As private sector concerns mainly in the Americas (US, Canada especially) and Europe have become awakened to the realization that businesses can also benefit from alleviating poverty through innovative business models that could bring ‘goodies’ to the poor, the private sector in Nigeria should go a step further (from typical corporate social responsibility efforts, and selling cheap goods to the poor) to deriving excess production capacities and seeking growth opportunities which abound in these markets where the poor constitute essential parts of the value chain.
I urge Nigerian entrepreneurs to refrain from that mentality of finding the fortune at the bottom of the pyramid (through selling inferior and cheap goods to the poor, perceived as Mumu), to creating the fortune with these at the bottom of the pyramid, who comprise a very large market. To make BoP marketing work successfully in this country, the entrepreneur must realise that as a market creation approach to development, it embodies a strategy which combines these aims: (ein) Supplying poor people useful and affordable products with a high poverty alleviation impact, und (b) Creating a viable business as a private delivery channel, preferably to be run by poor people.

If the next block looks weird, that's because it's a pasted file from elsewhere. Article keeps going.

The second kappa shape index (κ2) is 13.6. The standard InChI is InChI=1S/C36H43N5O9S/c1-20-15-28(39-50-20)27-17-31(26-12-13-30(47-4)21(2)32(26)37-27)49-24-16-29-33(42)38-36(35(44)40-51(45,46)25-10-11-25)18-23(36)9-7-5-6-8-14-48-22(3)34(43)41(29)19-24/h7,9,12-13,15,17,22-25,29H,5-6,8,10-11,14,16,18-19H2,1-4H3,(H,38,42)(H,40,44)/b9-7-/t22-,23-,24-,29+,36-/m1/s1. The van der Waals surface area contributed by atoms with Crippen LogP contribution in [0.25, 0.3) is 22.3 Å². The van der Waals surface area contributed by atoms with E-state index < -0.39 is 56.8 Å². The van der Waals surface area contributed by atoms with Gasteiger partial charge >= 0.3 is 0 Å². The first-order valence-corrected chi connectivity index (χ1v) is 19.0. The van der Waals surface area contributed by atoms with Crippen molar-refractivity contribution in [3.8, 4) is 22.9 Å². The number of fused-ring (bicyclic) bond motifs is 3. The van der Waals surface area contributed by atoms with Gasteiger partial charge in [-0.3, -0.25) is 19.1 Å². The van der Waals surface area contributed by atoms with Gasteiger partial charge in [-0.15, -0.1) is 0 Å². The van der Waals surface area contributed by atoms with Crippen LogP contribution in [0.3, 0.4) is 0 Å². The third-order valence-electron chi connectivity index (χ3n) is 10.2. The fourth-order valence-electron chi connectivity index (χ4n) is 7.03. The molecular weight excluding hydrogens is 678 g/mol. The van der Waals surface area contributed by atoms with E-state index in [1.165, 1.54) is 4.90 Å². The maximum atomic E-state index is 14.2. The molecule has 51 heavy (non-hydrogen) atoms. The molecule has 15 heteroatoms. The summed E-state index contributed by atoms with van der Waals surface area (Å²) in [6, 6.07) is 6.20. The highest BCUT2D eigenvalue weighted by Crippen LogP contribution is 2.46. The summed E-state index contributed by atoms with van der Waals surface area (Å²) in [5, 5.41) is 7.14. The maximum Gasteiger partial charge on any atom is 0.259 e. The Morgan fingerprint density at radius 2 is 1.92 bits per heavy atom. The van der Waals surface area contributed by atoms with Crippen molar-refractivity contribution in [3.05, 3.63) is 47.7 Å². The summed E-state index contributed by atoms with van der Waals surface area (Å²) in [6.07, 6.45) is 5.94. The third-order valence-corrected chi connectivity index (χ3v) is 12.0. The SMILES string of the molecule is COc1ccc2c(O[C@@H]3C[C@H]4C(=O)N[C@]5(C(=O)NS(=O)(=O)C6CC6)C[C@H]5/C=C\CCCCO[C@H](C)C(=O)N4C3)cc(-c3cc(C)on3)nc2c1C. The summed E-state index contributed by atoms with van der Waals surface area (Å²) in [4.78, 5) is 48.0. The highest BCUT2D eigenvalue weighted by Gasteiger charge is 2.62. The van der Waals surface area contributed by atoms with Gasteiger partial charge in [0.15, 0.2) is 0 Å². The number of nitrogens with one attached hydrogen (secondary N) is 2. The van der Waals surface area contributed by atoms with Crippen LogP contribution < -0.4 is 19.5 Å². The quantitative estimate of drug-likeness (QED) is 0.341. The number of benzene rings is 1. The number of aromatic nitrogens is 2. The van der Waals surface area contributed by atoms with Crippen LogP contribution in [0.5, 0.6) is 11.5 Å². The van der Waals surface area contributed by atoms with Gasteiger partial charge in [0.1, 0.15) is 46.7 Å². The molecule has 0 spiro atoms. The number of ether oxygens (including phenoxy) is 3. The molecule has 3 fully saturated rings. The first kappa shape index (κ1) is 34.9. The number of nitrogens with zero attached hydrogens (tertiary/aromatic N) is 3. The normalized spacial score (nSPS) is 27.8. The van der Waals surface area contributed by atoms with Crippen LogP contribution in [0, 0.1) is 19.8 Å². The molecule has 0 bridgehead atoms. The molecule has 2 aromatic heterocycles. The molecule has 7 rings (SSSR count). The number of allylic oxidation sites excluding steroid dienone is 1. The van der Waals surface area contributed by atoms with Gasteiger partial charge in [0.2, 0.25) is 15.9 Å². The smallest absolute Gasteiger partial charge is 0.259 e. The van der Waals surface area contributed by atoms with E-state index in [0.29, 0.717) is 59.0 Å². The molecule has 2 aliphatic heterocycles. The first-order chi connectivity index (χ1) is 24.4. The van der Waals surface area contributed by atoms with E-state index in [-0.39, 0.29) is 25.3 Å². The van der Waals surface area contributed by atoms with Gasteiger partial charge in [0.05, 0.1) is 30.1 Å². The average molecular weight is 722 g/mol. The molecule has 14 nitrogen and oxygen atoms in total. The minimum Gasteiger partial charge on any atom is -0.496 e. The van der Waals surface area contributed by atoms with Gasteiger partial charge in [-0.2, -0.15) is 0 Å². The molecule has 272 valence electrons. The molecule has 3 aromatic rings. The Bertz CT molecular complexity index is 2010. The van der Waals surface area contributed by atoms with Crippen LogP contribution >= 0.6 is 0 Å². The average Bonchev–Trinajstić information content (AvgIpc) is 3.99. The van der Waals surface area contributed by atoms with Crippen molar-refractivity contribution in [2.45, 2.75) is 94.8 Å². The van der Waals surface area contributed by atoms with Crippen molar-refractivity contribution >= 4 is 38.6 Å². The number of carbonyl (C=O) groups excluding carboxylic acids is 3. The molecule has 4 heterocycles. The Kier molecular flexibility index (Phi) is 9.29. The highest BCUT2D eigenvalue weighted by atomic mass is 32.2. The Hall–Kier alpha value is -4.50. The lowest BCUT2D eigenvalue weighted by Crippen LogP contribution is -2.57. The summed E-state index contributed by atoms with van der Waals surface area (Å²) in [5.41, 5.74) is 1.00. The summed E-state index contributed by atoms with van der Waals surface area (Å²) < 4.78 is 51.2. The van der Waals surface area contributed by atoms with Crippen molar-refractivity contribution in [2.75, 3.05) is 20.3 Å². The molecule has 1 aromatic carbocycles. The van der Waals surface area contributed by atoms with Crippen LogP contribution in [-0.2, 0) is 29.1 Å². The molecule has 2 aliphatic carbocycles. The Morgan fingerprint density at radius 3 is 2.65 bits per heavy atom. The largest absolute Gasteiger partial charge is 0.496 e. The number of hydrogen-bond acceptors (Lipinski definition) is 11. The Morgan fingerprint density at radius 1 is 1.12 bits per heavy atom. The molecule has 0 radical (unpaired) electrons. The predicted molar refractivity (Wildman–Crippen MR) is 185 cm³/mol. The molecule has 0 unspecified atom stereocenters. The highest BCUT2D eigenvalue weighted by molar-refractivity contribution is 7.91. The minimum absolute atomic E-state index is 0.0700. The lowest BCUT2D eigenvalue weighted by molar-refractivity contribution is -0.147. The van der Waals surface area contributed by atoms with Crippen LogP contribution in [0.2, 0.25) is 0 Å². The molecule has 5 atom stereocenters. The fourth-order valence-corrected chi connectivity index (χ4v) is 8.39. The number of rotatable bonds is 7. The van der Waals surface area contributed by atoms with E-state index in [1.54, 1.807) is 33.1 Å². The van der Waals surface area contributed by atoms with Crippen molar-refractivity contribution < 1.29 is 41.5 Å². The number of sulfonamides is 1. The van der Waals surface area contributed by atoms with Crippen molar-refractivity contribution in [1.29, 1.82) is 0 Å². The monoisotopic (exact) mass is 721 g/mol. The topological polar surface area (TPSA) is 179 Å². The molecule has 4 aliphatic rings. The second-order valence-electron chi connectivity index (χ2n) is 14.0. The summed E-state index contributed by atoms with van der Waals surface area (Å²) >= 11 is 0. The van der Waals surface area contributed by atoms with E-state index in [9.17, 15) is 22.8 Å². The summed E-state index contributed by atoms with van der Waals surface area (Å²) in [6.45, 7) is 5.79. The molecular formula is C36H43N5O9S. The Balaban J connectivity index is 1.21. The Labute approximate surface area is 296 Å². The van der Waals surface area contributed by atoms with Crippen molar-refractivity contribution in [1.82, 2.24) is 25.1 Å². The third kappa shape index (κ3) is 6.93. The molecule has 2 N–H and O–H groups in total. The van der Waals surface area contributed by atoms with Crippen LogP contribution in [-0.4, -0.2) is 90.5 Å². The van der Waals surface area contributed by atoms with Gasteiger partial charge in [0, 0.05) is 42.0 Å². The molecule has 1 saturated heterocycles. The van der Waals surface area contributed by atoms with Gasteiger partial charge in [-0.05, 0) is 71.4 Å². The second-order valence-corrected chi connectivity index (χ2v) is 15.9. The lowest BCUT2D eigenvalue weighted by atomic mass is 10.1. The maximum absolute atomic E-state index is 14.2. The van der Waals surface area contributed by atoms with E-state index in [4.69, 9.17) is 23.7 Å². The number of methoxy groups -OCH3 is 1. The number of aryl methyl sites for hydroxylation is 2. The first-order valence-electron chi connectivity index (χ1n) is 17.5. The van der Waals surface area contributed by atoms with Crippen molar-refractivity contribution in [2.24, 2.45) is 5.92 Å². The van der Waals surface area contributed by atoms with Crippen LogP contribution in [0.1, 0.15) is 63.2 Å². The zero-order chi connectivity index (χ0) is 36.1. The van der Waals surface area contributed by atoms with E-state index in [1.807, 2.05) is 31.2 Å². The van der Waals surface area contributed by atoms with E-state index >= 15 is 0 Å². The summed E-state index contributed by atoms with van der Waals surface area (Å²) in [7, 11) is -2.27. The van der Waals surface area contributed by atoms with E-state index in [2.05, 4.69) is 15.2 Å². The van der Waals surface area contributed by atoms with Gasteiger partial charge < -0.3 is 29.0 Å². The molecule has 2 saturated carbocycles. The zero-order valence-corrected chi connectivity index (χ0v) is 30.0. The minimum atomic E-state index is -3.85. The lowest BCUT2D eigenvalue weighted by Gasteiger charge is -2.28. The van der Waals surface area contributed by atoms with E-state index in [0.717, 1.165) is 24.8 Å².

The emphasis in this regard must be a market creation approach highlighting products which have high poverty alleviation impact. It should be noted that business models that are inclusive of small-scale producers can be made beyond efforts to promote corporate social responsibility (CSR), based primarily on securing supply and reducing costs.
Even where I realize that business models adopted for BoP, which works in one environment may have negative outcome in another (bearing in mind intricacies of human reaction to initiatives), this concept which may seem ‘scary’ to the private sector in Nigeria should be introduced with the involvement of both the government and development organisations, for effectiveness.
To achieve success, the private sector here should always realize these three key elements in market creation approach to development: